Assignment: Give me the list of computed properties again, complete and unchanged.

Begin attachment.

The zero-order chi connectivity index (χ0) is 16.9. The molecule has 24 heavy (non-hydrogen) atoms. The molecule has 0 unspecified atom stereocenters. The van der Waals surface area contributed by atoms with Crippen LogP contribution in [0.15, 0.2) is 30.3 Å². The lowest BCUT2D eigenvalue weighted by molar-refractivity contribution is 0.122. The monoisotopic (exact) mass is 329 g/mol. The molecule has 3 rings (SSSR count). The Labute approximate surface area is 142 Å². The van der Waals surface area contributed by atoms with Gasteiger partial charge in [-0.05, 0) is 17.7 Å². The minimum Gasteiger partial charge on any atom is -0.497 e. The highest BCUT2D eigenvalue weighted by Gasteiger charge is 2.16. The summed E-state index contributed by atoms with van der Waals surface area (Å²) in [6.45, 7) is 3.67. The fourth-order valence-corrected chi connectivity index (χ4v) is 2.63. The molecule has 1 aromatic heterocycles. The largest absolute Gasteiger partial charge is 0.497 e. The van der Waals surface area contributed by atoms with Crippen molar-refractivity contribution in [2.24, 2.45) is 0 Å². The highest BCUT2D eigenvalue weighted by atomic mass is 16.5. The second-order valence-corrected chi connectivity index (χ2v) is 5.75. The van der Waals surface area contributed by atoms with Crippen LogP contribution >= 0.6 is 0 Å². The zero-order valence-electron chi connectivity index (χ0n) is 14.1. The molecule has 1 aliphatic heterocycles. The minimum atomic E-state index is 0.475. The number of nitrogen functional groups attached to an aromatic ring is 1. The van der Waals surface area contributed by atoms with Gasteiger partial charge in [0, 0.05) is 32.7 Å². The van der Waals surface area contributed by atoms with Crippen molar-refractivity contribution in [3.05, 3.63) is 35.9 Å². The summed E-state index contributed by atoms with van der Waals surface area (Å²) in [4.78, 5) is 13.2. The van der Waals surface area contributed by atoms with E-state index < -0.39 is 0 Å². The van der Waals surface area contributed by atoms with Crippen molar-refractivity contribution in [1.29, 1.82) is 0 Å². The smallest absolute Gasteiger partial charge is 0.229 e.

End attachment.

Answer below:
The zero-order chi connectivity index (χ0) is 16.9. The molecule has 24 heavy (non-hydrogen) atoms. The molecule has 0 unspecified atom stereocenters. The van der Waals surface area contributed by atoms with Crippen LogP contribution in [0.15, 0.2) is 30.3 Å². The lowest BCUT2D eigenvalue weighted by molar-refractivity contribution is 0.122. The monoisotopic (exact) mass is 329 g/mol. The molecule has 3 rings (SSSR count). The Labute approximate surface area is 142 Å². The van der Waals surface area contributed by atoms with Gasteiger partial charge in [-0.05, 0) is 17.7 Å². The minimum Gasteiger partial charge on any atom is -0.497 e. The highest BCUT2D eigenvalue weighted by Gasteiger charge is 2.16. The summed E-state index contributed by atoms with van der Waals surface area (Å²) in [6.45, 7) is 3.67. The fourth-order valence-corrected chi connectivity index (χ4v) is 2.63. The molecule has 1 aromatic heterocycles. The largest absolute Gasteiger partial charge is 0.497 e. The van der Waals surface area contributed by atoms with Crippen molar-refractivity contribution in [2.24, 2.45) is 0 Å². The highest BCUT2D eigenvalue weighted by atomic mass is 16.5. The second-order valence-corrected chi connectivity index (χ2v) is 5.75. The van der Waals surface area contributed by atoms with Crippen LogP contribution >= 0.6 is 0 Å². The zero-order valence-electron chi connectivity index (χ0n) is 14.1. The molecule has 1 aliphatic heterocycles. The minimum atomic E-state index is 0.475. The number of nitrogen functional groups attached to an aromatic ring is 1. The van der Waals surface area contributed by atoms with Gasteiger partial charge in [0, 0.05) is 32.7 Å². The van der Waals surface area contributed by atoms with Crippen molar-refractivity contribution in [3.05, 3.63) is 35.9 Å². The summed E-state index contributed by atoms with van der Waals surface area (Å²) in [4.78, 5) is 13.2. The van der Waals surface area contributed by atoms with E-state index < -0.39 is 0 Å². The van der Waals surface area contributed by atoms with Crippen molar-refractivity contribution in [1.29, 1.82) is 0 Å². The smallest absolute Gasteiger partial charge is 0.229 e.